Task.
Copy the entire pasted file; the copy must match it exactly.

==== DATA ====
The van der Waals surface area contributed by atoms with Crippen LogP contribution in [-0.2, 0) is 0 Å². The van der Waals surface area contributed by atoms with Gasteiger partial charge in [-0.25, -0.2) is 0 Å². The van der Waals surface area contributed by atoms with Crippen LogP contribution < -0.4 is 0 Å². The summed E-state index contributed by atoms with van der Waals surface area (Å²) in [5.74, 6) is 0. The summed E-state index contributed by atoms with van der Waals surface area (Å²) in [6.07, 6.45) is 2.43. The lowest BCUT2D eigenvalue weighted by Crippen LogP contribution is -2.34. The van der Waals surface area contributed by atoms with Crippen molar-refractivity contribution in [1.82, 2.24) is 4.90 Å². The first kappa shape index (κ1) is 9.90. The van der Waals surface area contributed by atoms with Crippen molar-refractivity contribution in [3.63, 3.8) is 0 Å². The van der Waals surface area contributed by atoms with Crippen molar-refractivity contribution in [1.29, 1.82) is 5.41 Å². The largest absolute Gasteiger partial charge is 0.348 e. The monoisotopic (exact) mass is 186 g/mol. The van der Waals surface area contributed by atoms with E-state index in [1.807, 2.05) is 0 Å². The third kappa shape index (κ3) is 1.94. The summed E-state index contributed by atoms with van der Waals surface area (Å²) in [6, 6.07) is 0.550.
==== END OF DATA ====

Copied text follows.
The van der Waals surface area contributed by atoms with Crippen LogP contribution in [-0.2, 0) is 0 Å². The van der Waals surface area contributed by atoms with Gasteiger partial charge in [-0.25, -0.2) is 0 Å². The van der Waals surface area contributed by atoms with Crippen LogP contribution < -0.4 is 0 Å². The summed E-state index contributed by atoms with van der Waals surface area (Å²) in [5.74, 6) is 0. The summed E-state index contributed by atoms with van der Waals surface area (Å²) in [6.07, 6.45) is 2.43. The lowest BCUT2D eigenvalue weighted by Crippen LogP contribution is -2.34. The van der Waals surface area contributed by atoms with Crippen molar-refractivity contribution in [1.82, 2.24) is 4.90 Å². The first kappa shape index (κ1) is 9.90. The van der Waals surface area contributed by atoms with Crippen molar-refractivity contribution in [3.63, 3.8) is 0 Å². The van der Waals surface area contributed by atoms with Crippen molar-refractivity contribution in [1.29, 1.82) is 5.41 Å². The largest absolute Gasteiger partial charge is 0.348 e. The monoisotopic (exact) mass is 186 g/mol. The van der Waals surface area contributed by atoms with E-state index in [1.807, 2.05) is 0 Å². The third kappa shape index (κ3) is 1.94. The summed E-state index contributed by atoms with van der Waals surface area (Å²) in [6, 6.07) is 0.550.